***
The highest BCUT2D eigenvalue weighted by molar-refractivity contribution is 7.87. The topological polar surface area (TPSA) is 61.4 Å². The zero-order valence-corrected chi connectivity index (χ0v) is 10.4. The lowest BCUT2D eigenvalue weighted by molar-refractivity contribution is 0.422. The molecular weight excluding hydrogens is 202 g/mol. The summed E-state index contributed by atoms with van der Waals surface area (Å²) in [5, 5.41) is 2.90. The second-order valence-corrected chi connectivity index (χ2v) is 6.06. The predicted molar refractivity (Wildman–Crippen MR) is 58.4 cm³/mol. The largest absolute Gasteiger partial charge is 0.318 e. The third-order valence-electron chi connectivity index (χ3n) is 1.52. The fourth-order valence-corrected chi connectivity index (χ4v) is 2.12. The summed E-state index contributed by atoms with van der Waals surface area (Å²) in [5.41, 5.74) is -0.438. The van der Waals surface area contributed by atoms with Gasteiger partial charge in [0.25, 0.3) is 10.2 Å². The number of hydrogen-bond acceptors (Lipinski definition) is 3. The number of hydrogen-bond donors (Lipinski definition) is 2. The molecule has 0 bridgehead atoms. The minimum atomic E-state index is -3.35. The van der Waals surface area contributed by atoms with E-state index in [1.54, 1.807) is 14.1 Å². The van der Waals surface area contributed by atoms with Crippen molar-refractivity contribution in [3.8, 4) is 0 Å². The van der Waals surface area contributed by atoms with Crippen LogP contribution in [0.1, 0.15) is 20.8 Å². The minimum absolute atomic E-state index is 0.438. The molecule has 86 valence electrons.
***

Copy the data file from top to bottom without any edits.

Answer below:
The highest BCUT2D eigenvalue weighted by molar-refractivity contribution is 7.87. The topological polar surface area (TPSA) is 61.4 Å². The zero-order valence-corrected chi connectivity index (χ0v) is 10.4. The lowest BCUT2D eigenvalue weighted by molar-refractivity contribution is 0.422. The molecular weight excluding hydrogens is 202 g/mol. The summed E-state index contributed by atoms with van der Waals surface area (Å²) in [5, 5.41) is 2.90. The second-order valence-corrected chi connectivity index (χ2v) is 6.06. The predicted molar refractivity (Wildman–Crippen MR) is 58.4 cm³/mol. The largest absolute Gasteiger partial charge is 0.318 e. The third-order valence-electron chi connectivity index (χ3n) is 1.52. The fourth-order valence-corrected chi connectivity index (χ4v) is 2.12. The summed E-state index contributed by atoms with van der Waals surface area (Å²) in [5.41, 5.74) is -0.438. The van der Waals surface area contributed by atoms with Gasteiger partial charge in [0.25, 0.3) is 10.2 Å². The number of hydrogen-bond acceptors (Lipinski definition) is 3. The number of hydrogen-bond donors (Lipinski definition) is 2. The molecule has 0 bridgehead atoms. The minimum atomic E-state index is -3.35. The van der Waals surface area contributed by atoms with E-state index in [1.54, 1.807) is 14.1 Å². The van der Waals surface area contributed by atoms with Crippen molar-refractivity contribution in [3.8, 4) is 0 Å². The van der Waals surface area contributed by atoms with Crippen LogP contribution in [0.1, 0.15) is 20.8 Å². The minimum absolute atomic E-state index is 0.438. The molecule has 86 valence electrons.